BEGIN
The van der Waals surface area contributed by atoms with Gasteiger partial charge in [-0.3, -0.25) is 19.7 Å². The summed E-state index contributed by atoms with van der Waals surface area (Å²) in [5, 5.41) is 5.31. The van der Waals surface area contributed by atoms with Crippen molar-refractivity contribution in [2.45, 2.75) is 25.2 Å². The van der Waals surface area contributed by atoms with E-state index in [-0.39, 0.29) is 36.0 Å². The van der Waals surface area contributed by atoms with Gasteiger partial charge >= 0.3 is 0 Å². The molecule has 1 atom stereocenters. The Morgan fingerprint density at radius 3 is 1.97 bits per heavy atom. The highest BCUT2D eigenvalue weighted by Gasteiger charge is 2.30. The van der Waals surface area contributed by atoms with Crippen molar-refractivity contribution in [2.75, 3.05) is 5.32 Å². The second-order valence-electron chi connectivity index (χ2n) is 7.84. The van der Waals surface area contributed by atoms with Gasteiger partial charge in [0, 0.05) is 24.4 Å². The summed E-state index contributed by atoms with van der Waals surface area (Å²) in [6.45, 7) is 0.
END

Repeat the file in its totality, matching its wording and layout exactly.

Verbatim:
The van der Waals surface area contributed by atoms with Gasteiger partial charge in [-0.3, -0.25) is 19.7 Å². The summed E-state index contributed by atoms with van der Waals surface area (Å²) in [5, 5.41) is 5.31. The van der Waals surface area contributed by atoms with Crippen molar-refractivity contribution in [2.45, 2.75) is 25.2 Å². The van der Waals surface area contributed by atoms with E-state index in [-0.39, 0.29) is 36.0 Å². The van der Waals surface area contributed by atoms with Gasteiger partial charge >= 0.3 is 0 Å². The molecule has 1 atom stereocenters. The Morgan fingerprint density at radius 3 is 1.97 bits per heavy atom. The highest BCUT2D eigenvalue weighted by Gasteiger charge is 2.30. The van der Waals surface area contributed by atoms with Crippen molar-refractivity contribution in [2.75, 3.05) is 5.32 Å². The second-order valence-electron chi connectivity index (χ2n) is 7.84. The van der Waals surface area contributed by atoms with Gasteiger partial charge in [0, 0.05) is 24.4 Å². The summed E-state index contributed by atoms with van der Waals surface area (Å²) in [6.45, 7) is 0.